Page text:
Do you have any tips for starting at a new studio? How can I impress the teachers and make friends? —Jaclyn


Being the new dancer is never easy, but hopefully you'll be able to make a quick transition. Friendliness always helps break the ice, so make an effort to introduce yourself to your classmates and teachers. For the first few weeks, be observant in class—your new instructors may teach differently and be more or less strict than what you're used to. Show them that you're focused, apply their corrections and don't be afraid to ask questions after class if you need help understanding a concept.

You may feel shy around your classmates, but try to initiate conversations and ask them questions about themselves before or after class. They're probably curious about you, as well! And keep in mind that if the school has a competitive environment, some dancers may feel a little threatened by the arrival of new talent. I've always found that those feelings lessen as you get to know someone, so have patience—and be yourself. With time, you'll find a new set of dance friends.

Have a question? Send it to Pointe editor and former dancer Amy Brandt at askamy@dancemedia.com.

Larke Johnson in rehearsal. Courtesy The Joffrey Ballet

Marie and Franz have a new guest at their Christmas Eve party this year. Emma Lookatch and Larke Johnson, both dancers in the Adaptive Dance Program at Joffrey Academy of Dance: Official School of The Joffrey Ballet, are alternating in the new role of Worker Girl. It is a permanent part created specifically for students with disabilities in Christopher Wheeldon's version of The Nutcracker at The Joffrey Ballet.

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Francisco Estevez, Courtesy Colorado Ballet Academy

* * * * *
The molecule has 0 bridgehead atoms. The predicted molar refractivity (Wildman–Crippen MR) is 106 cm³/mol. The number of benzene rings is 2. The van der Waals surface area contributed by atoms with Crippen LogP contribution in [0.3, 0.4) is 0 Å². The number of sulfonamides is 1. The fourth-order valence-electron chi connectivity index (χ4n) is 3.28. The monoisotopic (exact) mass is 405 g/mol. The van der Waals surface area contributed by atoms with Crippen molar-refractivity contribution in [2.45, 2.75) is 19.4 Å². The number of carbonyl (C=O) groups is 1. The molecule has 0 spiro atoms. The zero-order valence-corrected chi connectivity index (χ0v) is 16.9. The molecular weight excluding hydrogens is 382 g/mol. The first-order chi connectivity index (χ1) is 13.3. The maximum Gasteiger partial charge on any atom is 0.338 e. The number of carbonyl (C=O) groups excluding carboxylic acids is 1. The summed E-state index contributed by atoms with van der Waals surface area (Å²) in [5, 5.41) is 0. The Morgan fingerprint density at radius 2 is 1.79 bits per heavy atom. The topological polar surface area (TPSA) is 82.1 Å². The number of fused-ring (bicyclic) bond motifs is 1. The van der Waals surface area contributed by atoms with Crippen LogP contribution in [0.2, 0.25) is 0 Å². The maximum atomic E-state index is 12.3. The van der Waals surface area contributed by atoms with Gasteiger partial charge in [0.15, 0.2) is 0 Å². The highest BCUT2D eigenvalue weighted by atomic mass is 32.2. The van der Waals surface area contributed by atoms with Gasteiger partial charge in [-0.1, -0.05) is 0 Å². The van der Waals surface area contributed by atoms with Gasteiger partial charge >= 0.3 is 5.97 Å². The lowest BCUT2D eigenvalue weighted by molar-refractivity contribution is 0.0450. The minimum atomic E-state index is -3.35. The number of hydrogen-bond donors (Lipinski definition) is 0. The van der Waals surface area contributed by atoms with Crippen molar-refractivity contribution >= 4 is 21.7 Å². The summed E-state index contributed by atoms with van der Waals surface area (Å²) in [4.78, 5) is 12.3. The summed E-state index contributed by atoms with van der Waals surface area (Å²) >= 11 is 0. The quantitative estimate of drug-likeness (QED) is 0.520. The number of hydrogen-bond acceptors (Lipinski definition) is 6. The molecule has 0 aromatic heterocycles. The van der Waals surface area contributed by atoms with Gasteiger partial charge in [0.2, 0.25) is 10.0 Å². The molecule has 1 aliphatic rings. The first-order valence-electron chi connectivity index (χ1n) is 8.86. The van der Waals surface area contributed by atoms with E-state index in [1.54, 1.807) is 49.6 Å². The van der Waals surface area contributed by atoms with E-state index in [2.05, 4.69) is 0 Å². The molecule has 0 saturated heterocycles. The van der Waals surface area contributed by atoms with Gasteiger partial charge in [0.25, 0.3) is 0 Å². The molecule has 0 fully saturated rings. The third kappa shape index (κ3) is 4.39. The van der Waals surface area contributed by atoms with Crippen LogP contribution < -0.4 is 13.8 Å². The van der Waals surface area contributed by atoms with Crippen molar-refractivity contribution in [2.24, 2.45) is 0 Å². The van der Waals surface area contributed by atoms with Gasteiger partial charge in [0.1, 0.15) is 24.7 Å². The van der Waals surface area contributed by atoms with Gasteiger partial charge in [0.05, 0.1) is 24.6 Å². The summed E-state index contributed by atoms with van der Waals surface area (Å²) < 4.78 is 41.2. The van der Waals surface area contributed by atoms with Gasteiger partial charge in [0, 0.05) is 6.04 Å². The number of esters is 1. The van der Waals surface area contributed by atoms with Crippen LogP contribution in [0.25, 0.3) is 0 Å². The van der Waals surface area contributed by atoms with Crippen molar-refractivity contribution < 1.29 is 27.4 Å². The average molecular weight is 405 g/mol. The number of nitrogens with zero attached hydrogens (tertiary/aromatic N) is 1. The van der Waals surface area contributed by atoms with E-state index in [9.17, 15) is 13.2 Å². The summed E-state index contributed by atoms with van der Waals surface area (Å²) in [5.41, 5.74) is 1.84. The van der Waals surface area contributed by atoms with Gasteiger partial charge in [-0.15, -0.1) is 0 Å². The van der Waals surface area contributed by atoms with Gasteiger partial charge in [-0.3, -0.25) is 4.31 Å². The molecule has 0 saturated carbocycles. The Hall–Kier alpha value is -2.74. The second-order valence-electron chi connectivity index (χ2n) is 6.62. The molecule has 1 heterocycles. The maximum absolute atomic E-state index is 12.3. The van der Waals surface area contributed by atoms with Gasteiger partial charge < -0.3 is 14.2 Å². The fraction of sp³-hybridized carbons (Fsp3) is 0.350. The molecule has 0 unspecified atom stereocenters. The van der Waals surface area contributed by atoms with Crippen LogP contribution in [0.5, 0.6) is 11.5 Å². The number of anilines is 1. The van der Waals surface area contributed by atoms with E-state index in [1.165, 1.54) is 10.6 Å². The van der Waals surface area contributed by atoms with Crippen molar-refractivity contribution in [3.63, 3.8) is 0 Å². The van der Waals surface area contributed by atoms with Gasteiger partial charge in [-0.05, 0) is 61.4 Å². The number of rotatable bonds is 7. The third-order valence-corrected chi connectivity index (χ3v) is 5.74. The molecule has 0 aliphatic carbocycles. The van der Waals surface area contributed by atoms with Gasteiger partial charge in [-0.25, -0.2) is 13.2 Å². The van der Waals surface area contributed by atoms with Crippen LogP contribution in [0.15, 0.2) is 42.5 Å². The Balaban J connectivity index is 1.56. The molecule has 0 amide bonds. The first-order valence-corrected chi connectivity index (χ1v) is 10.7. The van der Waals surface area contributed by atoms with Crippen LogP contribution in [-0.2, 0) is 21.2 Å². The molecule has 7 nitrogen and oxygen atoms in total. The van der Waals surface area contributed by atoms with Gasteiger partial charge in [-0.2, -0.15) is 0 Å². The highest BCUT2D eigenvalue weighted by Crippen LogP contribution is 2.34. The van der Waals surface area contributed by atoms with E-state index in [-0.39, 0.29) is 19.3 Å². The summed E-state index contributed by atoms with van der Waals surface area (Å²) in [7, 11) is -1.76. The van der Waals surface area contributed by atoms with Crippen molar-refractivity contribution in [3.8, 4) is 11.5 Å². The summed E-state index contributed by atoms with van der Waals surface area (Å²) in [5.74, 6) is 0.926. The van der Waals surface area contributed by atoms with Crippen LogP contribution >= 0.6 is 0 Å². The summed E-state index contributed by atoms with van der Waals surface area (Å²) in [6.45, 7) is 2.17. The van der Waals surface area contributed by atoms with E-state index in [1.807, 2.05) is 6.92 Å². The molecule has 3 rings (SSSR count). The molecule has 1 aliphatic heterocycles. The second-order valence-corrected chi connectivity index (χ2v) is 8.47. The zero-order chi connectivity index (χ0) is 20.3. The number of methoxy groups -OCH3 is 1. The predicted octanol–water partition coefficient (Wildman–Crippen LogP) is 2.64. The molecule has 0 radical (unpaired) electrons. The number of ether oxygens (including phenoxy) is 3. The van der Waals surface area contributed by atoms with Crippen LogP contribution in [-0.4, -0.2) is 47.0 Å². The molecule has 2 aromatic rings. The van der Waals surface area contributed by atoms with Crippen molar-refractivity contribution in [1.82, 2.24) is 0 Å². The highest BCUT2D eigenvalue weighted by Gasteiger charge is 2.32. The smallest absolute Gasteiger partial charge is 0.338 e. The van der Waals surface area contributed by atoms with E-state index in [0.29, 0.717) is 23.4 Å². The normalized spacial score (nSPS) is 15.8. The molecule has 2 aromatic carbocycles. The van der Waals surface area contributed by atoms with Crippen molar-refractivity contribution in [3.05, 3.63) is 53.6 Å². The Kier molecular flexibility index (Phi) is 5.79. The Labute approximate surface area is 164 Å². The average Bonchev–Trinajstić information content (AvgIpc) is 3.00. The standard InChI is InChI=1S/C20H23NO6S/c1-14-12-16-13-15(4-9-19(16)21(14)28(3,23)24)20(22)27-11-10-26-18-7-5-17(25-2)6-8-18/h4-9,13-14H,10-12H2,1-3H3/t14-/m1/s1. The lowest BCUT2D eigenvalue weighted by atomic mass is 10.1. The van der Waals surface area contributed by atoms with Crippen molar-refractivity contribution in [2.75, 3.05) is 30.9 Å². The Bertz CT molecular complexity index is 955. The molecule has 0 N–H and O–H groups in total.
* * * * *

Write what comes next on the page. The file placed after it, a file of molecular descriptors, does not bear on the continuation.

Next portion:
When you're looking for a ballet program to take you to the next level, there are a lot of factors to consider. While it's tempting to look for the biggest name that will accept you, the savvy dancer knows that successful training has more to do with the attention and opportunities you'll get.

We put together a few of the most important things for dancers to look for in a summer or year-round training program, with the help of the experts at Colorado Ballet Academy:

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Ballet Austin Academy students practice priouette en dehors. Annie Marie Bloodgood, Courtesy Ballet Austin.

Michelle Martin, associate artistic director of Ballet Austin, says that pirouettes en dehors from fourth position allongé are full of "traps" for dancers. Whether you trained with a straight back leg or have never tried it before, Martin's analytical breakdown will help you master this basic but dazzling turn.

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Rosalie O'Connor, Courtesy US Prix de Ballet

The US Prix de Ballet is taking an unconventional approach to the ballet competition—by putting the competitors' health first. After a successful first year in 2018, the Prix is returning to San Diego, CA this February with an even more comprehensive lineup of wellness workshops and master classes, in addition, of course, to the high-level competition.

Though the talent is top-notch, the environment is friendly, says HARID Conservatory faculty member Victoria Schneider, who serves on US Prix de Ballet's elite panel of judges. "The wellbeing of the dancer is the main focus," says Schneider, who awarded three scholarships to HARID at last year's competition.

US Prix de Ballet was born after its founders traveled to the Japan Grand Prix International Ballet Competition in 2016. "The company ran every aspect of the competition with professionalism, dignity, honor and precision," says founder Neisha Hernandez. "We knew we wanted this level of experience for America."

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